Personally, I’m not against debt per se, it would be very difficult to buy a house or fund large investments without debt. And when you think about it, we can benefit from the debt cycle as much as be sucked under because of it, after all we loan our money to the bank for a return in interest.
To achieve the dream of debt free living, the key is to create a debt reduction plan tailored to your circumstances and to stick to it. To get off the debt cycle, it is also essential not to incur more debt, while paying off the old debt. This is why we created a savings plan last month, before tackling debt, so that you have a backup fund for emergencies rather than relying on credit. How much can you afford to repay off your debts? This is where your expense tracking and budgeting from the last two months come in.
1. Face your debts
Don’t throw statements or overdue notices straight in the bin, hoping that the problems will go away. Face your debts by making a list of all your existing debts. Write them down. Include the balance, interest rate and monthly repayment amount. Add any notes such as late payments problems, debts that are being chased, overdue amounts etc.
2. Create a debt reduction plan to systematically reduce your debts
Using one or more of the methods below, tackle your debts. The best method is the one that works well for you. You may choose the snowball technique, where you continue to pay the minimum balance on all of you debts except the one with the smallest balance, where you pay extra. Or you may choose to pay extra on the debt that is most overdue.
The important thing is to pay more than the minimum amount on at least one debt. Why? Let’s look at an example:
If your credit card interest is 18% and the balance is $2,000 and you only pay the minimum monthly repayment of $35:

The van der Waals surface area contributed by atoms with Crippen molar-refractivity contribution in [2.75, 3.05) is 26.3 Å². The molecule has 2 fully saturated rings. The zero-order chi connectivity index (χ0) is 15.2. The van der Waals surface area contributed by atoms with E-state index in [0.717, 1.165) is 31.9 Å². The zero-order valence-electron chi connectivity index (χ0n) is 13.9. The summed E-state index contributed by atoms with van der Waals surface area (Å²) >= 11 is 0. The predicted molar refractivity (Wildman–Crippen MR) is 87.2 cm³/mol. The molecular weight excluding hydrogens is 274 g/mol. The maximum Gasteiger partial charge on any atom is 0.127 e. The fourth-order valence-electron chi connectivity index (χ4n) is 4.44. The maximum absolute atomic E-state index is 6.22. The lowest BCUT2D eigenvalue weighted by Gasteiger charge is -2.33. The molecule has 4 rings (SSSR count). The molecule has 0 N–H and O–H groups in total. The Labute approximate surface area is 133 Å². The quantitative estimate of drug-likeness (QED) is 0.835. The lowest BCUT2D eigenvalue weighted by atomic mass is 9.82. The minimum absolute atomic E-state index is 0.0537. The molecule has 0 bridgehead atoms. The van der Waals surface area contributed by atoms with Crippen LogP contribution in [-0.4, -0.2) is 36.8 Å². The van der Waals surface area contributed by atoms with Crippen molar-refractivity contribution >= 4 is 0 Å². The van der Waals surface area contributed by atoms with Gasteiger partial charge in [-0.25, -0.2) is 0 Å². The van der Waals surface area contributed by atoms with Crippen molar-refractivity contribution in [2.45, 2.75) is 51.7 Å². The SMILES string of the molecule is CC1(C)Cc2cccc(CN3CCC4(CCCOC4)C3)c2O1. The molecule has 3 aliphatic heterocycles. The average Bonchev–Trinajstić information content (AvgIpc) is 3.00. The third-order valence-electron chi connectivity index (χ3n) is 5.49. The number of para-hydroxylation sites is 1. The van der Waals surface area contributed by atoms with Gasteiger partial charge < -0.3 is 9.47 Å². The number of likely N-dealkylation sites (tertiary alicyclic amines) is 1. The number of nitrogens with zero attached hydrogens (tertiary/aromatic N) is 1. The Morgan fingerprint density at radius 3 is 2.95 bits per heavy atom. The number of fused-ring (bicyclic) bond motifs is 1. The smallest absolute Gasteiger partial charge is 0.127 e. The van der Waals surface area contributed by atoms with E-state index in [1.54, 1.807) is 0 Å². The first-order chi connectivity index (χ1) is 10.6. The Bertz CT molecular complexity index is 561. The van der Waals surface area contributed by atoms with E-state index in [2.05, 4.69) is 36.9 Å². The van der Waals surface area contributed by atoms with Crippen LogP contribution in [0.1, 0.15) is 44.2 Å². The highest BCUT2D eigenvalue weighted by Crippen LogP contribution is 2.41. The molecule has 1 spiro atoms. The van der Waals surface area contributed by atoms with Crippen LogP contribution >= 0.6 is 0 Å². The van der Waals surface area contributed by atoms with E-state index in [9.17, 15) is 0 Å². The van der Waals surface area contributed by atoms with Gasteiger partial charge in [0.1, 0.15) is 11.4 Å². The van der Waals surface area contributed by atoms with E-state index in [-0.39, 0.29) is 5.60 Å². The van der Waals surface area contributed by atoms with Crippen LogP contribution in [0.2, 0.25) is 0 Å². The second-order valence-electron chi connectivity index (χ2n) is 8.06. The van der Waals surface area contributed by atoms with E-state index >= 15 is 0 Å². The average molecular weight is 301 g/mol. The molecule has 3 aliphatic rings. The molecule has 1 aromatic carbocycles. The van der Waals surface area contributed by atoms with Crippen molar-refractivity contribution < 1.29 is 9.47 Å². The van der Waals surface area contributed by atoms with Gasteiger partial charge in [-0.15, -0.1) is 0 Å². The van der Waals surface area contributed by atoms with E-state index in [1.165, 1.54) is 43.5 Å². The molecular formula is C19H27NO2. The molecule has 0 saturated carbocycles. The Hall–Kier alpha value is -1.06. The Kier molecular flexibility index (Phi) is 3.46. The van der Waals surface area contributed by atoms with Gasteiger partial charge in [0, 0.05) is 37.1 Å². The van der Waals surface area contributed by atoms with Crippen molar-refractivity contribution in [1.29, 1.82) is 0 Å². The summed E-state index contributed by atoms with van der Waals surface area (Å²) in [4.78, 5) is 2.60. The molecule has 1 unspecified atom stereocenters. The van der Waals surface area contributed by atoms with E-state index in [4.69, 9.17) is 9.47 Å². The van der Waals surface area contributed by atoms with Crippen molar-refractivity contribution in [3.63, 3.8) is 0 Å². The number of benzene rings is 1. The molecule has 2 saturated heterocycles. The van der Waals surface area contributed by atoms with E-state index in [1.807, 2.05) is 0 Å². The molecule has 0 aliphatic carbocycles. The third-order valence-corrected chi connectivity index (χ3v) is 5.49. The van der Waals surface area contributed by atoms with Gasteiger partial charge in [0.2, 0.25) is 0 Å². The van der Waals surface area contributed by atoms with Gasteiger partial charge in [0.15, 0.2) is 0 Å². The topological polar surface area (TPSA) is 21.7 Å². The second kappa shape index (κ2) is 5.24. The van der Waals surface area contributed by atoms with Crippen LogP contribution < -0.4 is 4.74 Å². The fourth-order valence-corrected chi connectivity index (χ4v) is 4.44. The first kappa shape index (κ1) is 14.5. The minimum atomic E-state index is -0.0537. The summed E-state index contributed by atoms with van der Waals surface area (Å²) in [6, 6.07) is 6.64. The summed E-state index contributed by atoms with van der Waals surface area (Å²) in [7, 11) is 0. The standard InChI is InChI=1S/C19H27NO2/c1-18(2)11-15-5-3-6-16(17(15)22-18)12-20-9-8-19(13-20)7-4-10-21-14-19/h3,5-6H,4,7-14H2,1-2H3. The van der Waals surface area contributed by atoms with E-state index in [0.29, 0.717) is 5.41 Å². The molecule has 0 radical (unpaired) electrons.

- it will take nearly 11 years to pay off your credit card (assuming you never use it again)
- over that period you will have incurred $2,574 of interest (assuming a fixed rate of interest)
Use an online calculator to help calculate loan terms and to see the difference a little extra can make.
If you have been tracking your expenses and have started a budget, you will be able to see where you can make cuts in expenses to pay extra on your loans. Remember it is only short term pain. The satisfaction of paying off debts will be far greater than the loss of a few luxuries now.
3. Automate your debt reduction plan
As with the savings plan, automate this process as much as possible. Use an online bank facility to automatically transfer your minimum amount or the set repayment amount every month, or better yet, every pay day. This way there are no late fees to impede your progress, and you don’t miss the money that you don’t see.
4. Communicate with lenders and negotiate terms
Don’t ignore lenders. While many may seem like sharks (ok, many are sharks), they have lent to you in the good faith that you will repay them. Communicate your debt repayment plan with them and see if you can negotiate terms for repayment or better interest rates, even if these terms are short term. Many large lenders will facilitate you in genuine need, especially if they can see that you are making an earnest attempt to get control of your debt situation. And if they don’t, it doesn’t hurt to ask.
Debt Buster Options
Debt consolidation is where you roll all of your existing debts into one. There are a few pros and cons to debt consolidation.
The pros of debt consolidation are:
- Consolidation extends your repayment time
- Reduces your monthly payments
- Reduces compiled interest rates
- Improves your overall cash flow
- One loan repayment a month
Conversely, the cons of debt consolidation are:
- Consolidation extends your repayment time meaning you can end up paying much more than if you didn’t consolidate
- Many fixed term debts have a penalty clause if you make early or additional repayments
- Transition fees
- Many consolidation loans ask for a deposit
- If you use your house or car as security and circumstances change where you find you can’t make the repayments anymore, you could lose your car or house
- If you go through a debt consolidation company, then you are paying a premium for the middle man – an amount that could be going towards your debt.
- There is the risk of building more debt. Having a reduced payment can lure you into a sense of false security. If you’re not disciplined with your finances, you may find your old credit cards are back to where they were before you consolidated. You are then paying the consolidation loan off as well as your new debt.